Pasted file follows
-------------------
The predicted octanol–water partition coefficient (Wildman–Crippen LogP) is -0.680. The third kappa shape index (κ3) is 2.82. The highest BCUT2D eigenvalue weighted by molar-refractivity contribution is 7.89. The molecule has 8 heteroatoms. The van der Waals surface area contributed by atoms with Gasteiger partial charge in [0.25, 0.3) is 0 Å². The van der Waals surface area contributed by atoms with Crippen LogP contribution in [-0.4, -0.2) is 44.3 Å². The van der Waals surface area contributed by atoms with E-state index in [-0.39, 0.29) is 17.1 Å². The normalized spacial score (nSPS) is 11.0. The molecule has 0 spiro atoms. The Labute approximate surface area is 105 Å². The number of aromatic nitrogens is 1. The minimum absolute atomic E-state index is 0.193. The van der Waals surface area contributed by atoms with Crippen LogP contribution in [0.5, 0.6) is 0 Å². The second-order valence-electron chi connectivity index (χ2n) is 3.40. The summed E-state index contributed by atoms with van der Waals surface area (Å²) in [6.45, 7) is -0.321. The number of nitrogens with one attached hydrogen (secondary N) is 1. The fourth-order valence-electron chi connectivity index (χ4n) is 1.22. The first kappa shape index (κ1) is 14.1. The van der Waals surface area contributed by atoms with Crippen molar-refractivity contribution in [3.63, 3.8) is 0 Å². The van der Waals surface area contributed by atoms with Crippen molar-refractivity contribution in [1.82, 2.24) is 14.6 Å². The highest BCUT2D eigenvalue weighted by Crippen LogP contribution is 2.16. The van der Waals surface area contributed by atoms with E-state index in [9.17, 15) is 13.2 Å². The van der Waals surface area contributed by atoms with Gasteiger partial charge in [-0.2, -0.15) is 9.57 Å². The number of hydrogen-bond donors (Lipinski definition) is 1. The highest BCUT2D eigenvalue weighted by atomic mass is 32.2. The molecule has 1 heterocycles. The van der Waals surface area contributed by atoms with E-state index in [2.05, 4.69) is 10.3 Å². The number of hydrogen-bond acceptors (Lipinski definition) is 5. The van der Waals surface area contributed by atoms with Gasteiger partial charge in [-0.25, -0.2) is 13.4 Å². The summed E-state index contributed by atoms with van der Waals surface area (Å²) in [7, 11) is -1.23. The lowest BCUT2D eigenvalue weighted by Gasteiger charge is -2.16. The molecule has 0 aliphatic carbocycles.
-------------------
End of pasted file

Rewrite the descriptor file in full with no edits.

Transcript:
The predicted octanol–water partition coefficient (Wildman–Crippen LogP) is -0.680. The third kappa shape index (κ3) is 2.82. The highest BCUT2D eigenvalue weighted by molar-refractivity contribution is 7.89. The molecule has 8 heteroatoms. The van der Waals surface area contributed by atoms with Gasteiger partial charge in [0.25, 0.3) is 0 Å². The van der Waals surface area contributed by atoms with Crippen LogP contribution in [-0.4, -0.2) is 44.3 Å². The van der Waals surface area contributed by atoms with E-state index in [-0.39, 0.29) is 17.1 Å². The normalized spacial score (nSPS) is 11.0. The molecule has 0 spiro atoms. The Labute approximate surface area is 105 Å². The number of aromatic nitrogens is 1. The minimum absolute atomic E-state index is 0.193. The van der Waals surface area contributed by atoms with Crippen LogP contribution in [0.5, 0.6) is 0 Å². The second-order valence-electron chi connectivity index (χ2n) is 3.40. The summed E-state index contributed by atoms with van der Waals surface area (Å²) in [6.45, 7) is -0.321. The number of nitrogens with one attached hydrogen (secondary N) is 1. The fourth-order valence-electron chi connectivity index (χ4n) is 1.22. The first kappa shape index (κ1) is 14.1. The van der Waals surface area contributed by atoms with Crippen molar-refractivity contribution in [3.63, 3.8) is 0 Å². The van der Waals surface area contributed by atoms with Crippen molar-refractivity contribution in [1.82, 2.24) is 14.6 Å². The highest BCUT2D eigenvalue weighted by Crippen LogP contribution is 2.16. The van der Waals surface area contributed by atoms with E-state index in [9.17, 15) is 13.2 Å². The van der Waals surface area contributed by atoms with Gasteiger partial charge in [-0.2, -0.15) is 9.57 Å². The number of hydrogen-bond donors (Lipinski definition) is 1. The highest BCUT2D eigenvalue weighted by atomic mass is 32.2. The molecule has 1 heterocycles. The van der Waals surface area contributed by atoms with E-state index in [2.05, 4.69) is 10.3 Å². The number of hydrogen-bond acceptors (Lipinski definition) is 5. The van der Waals surface area contributed by atoms with Gasteiger partial charge in [-0.25, -0.2) is 13.4 Å². The summed E-state index contributed by atoms with van der Waals surface area (Å²) in [7, 11) is -1.23. The lowest BCUT2D eigenvalue weighted by Gasteiger charge is -2.16. The molecule has 0 aliphatic carbocycles.